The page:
Is that right,  half-right,  really obvious…?

Let me know your thoughts.

Vision and death.

The God Lab

Helen and I picked this book up at New Wine last year,  I think she might have gone to a seminar by the author, or we may have just liked the title and the cover (we are that shallow when it comes to books).  Anyway,  I’ve finally got round to reading it and I’m really glad we did!

The God Lab is a fresh take on the sayings of Jesus, often called the beatitudes, from Matthew 5.  Each chapter is a reflection on one saying and then a prayer-experiment based on the reflection.  Roger Bretherton is clinical psychologist and draws from that knowledge, as well as from various Christian prayer traditions, to form these exercises.

We are currently looking at the Beatitudes during our central gatherings at Kairos Church.  I’d definitely recommend this book to any Kairos people want to explore those sayings more deeply.

The God Lab

Keep Trying

I wrote a couple of days ago about our current missional community, and how great it is.

I’ve been reflecting this week about the communities we’ve been part of.   In the last ten years or so Helen have led 4 communities.  Each has lasted a few years, all of them ended;  some well,  some more painfully.

Each community had a good life,  and in each we found some brilliant collaborators, many of whom are still good friends.

Here’s the thing though,  I think each one worked a little better than the one before,  I certainly think we got better at leading them.

I know a few people who have been part of communities and have found that its got difficult, or failed in some way.  That’s normal,  these things are hard work.   What is sad though is that for some that is their only experience of belonging in, or leading a community.

That’s a great shame,  because I think you get better each time you have a go.  Which means your next community will be stronger than your last.

Perhaps you lead a church or network of missional communities. How do you help your people get back into the game after a perceived death or failure of a community?

Maybe you’ve been part of a community but have backed off since things got tough.  Is it time to get back on it and have another go?

Maybe you have no idea what all this is about,  if that’s the case you can either move on,  or check out Missional Communities UK, who will tell you about something that is a lot of fun!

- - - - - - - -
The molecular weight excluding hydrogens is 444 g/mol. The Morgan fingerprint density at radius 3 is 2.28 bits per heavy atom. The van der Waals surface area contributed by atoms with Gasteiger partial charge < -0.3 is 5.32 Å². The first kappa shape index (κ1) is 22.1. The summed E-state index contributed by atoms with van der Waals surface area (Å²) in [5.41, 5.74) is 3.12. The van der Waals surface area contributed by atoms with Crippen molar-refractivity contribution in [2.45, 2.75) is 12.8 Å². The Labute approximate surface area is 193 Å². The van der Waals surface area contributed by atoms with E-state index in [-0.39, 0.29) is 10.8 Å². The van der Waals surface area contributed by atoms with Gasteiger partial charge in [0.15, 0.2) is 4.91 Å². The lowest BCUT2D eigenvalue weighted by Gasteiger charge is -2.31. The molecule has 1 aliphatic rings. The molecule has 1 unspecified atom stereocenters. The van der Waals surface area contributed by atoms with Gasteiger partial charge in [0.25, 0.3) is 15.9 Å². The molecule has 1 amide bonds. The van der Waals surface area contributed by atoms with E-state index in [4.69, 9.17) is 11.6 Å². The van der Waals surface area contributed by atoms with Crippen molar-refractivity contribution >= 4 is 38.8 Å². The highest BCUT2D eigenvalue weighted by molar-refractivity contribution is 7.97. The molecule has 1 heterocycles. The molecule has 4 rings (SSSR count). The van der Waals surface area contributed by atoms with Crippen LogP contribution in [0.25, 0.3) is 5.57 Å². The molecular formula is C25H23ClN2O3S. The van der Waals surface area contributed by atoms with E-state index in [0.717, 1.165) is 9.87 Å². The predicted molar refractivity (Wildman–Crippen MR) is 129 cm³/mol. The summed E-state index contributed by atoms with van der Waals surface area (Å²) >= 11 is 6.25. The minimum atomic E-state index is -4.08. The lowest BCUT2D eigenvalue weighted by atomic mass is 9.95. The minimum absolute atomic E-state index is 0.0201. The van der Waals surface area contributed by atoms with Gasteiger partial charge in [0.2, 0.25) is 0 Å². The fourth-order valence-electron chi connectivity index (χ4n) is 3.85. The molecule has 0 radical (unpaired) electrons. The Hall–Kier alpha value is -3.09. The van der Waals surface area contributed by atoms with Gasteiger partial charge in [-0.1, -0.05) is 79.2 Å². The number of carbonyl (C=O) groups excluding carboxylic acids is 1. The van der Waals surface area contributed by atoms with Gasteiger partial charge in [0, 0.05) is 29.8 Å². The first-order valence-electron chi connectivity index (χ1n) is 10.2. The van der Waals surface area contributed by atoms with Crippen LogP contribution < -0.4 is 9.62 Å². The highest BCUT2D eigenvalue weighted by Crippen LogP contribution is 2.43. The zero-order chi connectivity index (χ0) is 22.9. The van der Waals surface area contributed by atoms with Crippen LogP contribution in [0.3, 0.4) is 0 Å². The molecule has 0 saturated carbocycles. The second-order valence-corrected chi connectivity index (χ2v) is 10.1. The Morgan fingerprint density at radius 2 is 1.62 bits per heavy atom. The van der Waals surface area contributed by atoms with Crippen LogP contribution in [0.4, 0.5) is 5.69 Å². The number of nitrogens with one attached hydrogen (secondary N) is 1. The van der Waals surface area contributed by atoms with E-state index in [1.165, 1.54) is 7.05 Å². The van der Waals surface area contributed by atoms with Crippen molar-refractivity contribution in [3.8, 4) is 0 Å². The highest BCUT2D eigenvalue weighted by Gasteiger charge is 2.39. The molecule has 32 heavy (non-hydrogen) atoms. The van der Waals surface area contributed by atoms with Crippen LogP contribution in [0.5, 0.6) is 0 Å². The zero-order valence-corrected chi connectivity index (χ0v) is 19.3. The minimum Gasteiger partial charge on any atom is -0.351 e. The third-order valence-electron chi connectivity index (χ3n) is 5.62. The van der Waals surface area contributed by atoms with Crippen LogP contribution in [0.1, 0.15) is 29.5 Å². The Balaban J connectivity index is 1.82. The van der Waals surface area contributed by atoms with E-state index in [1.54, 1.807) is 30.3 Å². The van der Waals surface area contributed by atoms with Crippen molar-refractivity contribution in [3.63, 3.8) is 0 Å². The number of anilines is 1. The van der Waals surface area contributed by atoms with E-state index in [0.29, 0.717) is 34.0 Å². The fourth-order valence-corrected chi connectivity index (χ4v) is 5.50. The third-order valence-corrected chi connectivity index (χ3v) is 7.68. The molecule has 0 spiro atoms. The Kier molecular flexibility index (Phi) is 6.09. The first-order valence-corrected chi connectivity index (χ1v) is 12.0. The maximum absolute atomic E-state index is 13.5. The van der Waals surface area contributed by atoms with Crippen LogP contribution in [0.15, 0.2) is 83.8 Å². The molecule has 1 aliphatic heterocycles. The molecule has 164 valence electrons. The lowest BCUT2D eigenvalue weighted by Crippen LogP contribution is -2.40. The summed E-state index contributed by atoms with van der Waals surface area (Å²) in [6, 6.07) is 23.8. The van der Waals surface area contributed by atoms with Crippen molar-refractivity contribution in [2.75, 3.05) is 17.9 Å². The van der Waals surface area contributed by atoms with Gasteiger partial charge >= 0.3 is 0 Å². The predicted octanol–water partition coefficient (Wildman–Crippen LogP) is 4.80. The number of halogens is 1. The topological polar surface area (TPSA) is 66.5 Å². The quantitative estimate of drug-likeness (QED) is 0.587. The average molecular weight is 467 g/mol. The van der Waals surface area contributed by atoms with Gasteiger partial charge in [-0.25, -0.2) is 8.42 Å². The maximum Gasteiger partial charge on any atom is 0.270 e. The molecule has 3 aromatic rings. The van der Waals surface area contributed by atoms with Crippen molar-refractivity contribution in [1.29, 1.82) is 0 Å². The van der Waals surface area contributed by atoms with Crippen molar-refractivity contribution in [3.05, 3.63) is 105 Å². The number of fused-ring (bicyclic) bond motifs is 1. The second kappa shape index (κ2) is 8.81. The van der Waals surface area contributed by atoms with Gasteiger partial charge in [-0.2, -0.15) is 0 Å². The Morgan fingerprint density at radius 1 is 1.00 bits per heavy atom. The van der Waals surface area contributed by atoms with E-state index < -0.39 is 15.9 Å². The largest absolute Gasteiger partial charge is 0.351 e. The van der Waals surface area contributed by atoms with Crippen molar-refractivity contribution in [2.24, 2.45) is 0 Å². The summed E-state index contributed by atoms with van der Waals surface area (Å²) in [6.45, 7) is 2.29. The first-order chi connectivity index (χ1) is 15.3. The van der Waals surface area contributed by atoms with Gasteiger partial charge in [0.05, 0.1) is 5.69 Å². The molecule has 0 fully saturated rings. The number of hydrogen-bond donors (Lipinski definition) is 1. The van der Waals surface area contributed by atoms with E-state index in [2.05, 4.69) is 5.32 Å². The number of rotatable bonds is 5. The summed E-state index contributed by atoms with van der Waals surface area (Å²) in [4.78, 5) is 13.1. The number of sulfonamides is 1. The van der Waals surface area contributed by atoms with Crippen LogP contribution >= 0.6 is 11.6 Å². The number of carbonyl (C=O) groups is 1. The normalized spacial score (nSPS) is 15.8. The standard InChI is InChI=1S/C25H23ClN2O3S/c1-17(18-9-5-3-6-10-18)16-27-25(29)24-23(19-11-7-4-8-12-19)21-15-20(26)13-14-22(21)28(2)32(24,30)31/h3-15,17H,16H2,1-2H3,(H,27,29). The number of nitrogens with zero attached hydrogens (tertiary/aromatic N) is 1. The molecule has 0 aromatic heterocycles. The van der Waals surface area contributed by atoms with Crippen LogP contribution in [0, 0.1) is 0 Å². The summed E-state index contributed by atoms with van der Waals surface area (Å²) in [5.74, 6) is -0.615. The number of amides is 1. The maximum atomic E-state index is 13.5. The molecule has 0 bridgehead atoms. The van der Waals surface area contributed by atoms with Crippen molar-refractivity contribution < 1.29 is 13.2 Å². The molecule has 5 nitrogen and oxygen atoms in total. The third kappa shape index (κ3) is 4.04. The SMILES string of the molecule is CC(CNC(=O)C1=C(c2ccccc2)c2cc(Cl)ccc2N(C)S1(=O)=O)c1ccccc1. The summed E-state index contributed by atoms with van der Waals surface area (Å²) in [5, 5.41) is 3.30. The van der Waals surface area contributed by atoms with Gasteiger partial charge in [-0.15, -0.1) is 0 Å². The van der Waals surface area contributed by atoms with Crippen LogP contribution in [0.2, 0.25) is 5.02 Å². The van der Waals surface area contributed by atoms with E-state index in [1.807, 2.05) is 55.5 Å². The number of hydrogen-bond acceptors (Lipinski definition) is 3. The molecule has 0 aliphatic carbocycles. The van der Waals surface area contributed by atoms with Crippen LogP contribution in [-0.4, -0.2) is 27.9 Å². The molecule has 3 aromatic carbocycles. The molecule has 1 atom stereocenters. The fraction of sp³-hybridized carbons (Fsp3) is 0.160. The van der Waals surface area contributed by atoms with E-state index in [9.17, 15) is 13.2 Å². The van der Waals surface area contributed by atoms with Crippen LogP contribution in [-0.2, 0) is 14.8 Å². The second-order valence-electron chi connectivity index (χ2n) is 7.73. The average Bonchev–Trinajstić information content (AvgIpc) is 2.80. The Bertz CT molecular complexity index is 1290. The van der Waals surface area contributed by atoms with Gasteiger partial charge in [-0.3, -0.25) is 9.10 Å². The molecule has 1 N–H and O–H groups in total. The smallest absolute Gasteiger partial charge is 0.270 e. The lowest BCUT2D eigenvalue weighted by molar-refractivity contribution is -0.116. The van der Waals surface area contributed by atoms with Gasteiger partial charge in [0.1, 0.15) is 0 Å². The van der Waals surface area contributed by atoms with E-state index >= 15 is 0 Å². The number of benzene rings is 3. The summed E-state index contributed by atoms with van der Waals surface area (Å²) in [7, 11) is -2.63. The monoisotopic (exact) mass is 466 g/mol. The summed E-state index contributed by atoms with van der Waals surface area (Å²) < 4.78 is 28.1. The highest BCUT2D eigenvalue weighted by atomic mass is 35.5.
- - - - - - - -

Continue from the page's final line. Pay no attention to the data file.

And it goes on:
Keep Trying

Imagine

Imagine has been our missional community for (almost) two years. We started it with a BBQ in October in our garden. I used our new Weber and smoke went everywhere then the sun set and it got dark much quicker than I expected so everyone stumbled around in our unfamiliar garden.

We committed to being a community that showed God’s love to young adults. We also committed to functioning like an extended family to one another.

We ate a lot, went camping a few times, set up a monthly acoustic night, spent a fair bit of time in pubs, read the bible, worshipped and prayed.

A lot of this has happened in our lounge and made it feel a bit like a holy place.

We’ve seen about 45 people be part of it. Some have left to get jobs (praise God) others are students who plug back in over the hols, others are going to carry the vision on after we have gone.

It’s been such a pleasure being part of it and leading it. We’ve loved learning with our community and seeing many of them being profoundly shaped by God as they find somewhere to belong. It’s been amazing seeing some of them discover God for the first time.

Tonight was our final BBQ with the community before we go. Actually it rained all evening so we had barbecue style food cooked inside. Then they all prayed for us as a family. One really cool thing was that for our last night there were new people who we didn’t know, just starting to connect in with what’s going on.

There is cost to being extended-family-on mission. One cost is that it hurts when God calls you to go. But it’s worth it. Being part of a missional community is so much fun!

Imagine, you are collectively and individually amazing! We Askews love you. We’ll be watching how you continue to get better and grow on your adventures with God.

Imagine